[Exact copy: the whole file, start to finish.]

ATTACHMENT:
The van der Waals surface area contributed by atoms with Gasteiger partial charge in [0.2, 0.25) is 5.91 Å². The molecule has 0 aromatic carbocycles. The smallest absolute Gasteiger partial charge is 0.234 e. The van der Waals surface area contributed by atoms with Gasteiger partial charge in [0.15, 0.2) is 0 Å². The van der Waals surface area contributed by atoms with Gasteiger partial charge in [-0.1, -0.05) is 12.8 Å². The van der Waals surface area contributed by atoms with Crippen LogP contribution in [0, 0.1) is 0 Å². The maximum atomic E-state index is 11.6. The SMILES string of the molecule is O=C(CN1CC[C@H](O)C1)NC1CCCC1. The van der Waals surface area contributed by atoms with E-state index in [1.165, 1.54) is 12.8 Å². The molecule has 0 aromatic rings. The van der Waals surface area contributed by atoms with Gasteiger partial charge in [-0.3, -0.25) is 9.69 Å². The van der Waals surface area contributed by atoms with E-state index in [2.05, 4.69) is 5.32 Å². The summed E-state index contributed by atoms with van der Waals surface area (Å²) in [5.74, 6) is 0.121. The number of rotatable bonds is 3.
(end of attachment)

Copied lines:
The van der Waals surface area contributed by atoms with Gasteiger partial charge in [0.2, 0.25) is 5.91 Å². The molecule has 0 aromatic carbocycles. The smallest absolute Gasteiger partial charge is 0.234 e. The van der Waals surface area contributed by atoms with Gasteiger partial charge in [0.15, 0.2) is 0 Å². The van der Waals surface area contributed by atoms with Gasteiger partial charge in [-0.1, -0.05) is 12.8 Å². The van der Waals surface area contributed by atoms with Crippen LogP contribution in [0, 0.1) is 0 Å². The maximum atomic E-state index is 11.6. The SMILES string of the molecule is O=C(CN1CC[C@H](O)C1)NC1CCCC1. The van der Waals surface area contributed by atoms with E-state index in [1.165, 1.54) is 12.8 Å². The molecule has 0 aromatic rings. The van der Waals surface area contributed by atoms with Gasteiger partial charge in [-0.3, -0.25) is 9.69 Å². The van der Waals surface area contributed by atoms with E-state index in [2.05, 4.69) is 5.32 Å². The summed E-state index contributed by atoms with van der Waals surface area (Å²) in [5.74, 6) is 0.121. The number of rotatable bonds is 3.